clepsydra


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Related to clepsydra: water clock

clepsydra

(klĕp`sĭdrə) or

water clock,

ancient device for measuring time by means of the flow of water from a container. A simple form of clepsydra was an earthenware vessel with a small opening through which the water dripped; as the water level dropped, it exposed marks on the walls of the vessel that indicated the time that had elapsed since the vessel was full. More elaborate clepsydras were later developed. Some were double vessels, the larger one below containing a float that rose with the water and marked the hours on a scale. A form more closely foreshadowing the clock had a cord fastened to the float so that it turned a wheel, whose movement indicated the time. A further step was the use of gear wheels and a turning pointer. It is believed that clepsydras were used in Egypt c.2000 B.C.; from Egypt they were introduced into Greece and later from there into Rome.
References in periodicals archive ?
(80.) Al-Wabkanawi uses the term pangon in the otherwise similar paragraph in his own Zij, which is originally a simple Iranian clepsydra (Arabicized as bankam) in the shape of a floating bowl (as), having a hole in its apex and two graduated scales (usually drawn with the aid of an astrolabe) for both equal and unequal hours on its peripheral surface.
Image of clepsydra from The Power of Water by Helen Chapman, Reed International Books Australia Pty Ltd (1966), as shown in 2005 BST, reproduced with permission from Pearson Australia Group.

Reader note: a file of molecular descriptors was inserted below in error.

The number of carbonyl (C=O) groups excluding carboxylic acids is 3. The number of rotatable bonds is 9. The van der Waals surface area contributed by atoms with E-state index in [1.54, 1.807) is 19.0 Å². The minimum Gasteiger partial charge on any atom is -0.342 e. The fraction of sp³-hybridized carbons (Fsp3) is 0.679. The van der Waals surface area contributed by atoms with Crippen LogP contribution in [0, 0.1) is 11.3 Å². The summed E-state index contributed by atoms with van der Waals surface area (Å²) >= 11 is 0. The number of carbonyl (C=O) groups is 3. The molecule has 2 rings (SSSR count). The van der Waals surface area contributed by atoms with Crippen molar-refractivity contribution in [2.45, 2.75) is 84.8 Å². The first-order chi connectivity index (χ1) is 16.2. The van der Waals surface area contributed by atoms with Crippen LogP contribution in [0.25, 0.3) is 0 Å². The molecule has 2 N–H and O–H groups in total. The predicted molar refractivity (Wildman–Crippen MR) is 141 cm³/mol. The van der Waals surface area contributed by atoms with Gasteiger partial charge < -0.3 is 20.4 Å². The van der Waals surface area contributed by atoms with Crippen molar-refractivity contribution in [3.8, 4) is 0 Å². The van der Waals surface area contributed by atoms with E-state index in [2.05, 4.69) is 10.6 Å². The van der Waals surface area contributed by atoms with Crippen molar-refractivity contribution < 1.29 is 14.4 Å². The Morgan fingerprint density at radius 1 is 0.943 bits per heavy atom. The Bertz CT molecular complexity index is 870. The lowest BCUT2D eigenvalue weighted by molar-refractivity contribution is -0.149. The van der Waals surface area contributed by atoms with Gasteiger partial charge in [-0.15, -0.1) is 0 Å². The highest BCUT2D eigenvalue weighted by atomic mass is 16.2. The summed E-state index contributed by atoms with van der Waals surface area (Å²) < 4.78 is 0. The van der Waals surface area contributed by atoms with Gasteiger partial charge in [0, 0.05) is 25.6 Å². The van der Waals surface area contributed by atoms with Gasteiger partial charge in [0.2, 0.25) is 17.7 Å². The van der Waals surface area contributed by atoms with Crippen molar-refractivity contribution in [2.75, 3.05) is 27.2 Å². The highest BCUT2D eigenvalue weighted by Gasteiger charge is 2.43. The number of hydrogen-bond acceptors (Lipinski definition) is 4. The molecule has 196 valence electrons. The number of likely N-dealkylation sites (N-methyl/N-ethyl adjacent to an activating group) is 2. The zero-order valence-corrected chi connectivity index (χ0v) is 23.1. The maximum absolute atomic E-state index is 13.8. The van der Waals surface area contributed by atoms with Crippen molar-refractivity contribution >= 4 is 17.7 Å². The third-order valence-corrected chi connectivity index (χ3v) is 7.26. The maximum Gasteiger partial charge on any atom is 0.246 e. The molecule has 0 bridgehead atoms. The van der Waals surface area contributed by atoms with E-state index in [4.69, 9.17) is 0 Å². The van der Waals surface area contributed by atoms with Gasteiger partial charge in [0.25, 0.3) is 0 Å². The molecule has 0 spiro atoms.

Another early timekeeper used by the Egyptians and Greeks was the clepsydra (KLEP se drah) or water clock.
The Hall of Union displays one of the most marvelous scientific inventions of ancient China--a clepsydra (water clock).
Her Clepsydra, 2000, a bottle suspended mouth down from a stainless-steel brace, drips an indigo solution onto the fl oor, as if to inaugurate a ceremony fusing western antisepsis and African ritual.
The last three essays deal with timepieces, the compartmented cylindrical clepsydra or water clock, devices of considerable mechanical sophistication; the seventeenth-century table clepsydra; and some seventeenth-century efforts towards the construction of magnetic timepieces, many doomed because they relied on perpetual motion, even if they were inspired by a hint from William Gilbert.
Pontefract: 3.20 Paragon of Virtue, 4.25 Clepsydra, 5.30 Lucky Gitano.
Henry Cecil has just one runner this afternoon and CLEPSYDRA (4.45) can make the trip to Yorkshire a fruitful one.
John Ashbery's "Clepsydra" (Rivers and Mountains), a bewildering torrent of a poem, becomes more intelligible on discovery of an internal structure: it is bounded at each pole by the figure of circumference, which appears first at line 40, near the poem's beginning, and again at line 248, at its end.
H Offer loads of product information: Web stores may not create the touch-and-feel immediacy of a well-designed package in a retail store, but the Web can do a far better job of answering key customer questions, says Segiu Simmel of Clepsydra Systems.
The Greeks called the device a clepsydra (water-stealer), since the water quietly leaked out of the upper chamber.
A reader previously unacquainted with Ashberry's central work may trace its development from many of the poems in Some Trees through "A Last World" in his second book, The Tennis Court Oath (1962), through "Clepsydra," "The Skaters" and the title poem of Rivers and Moutains (1966), on through "Soonest Mended" and "Fragment" in the 1970 volume, The Double Dream of Spring.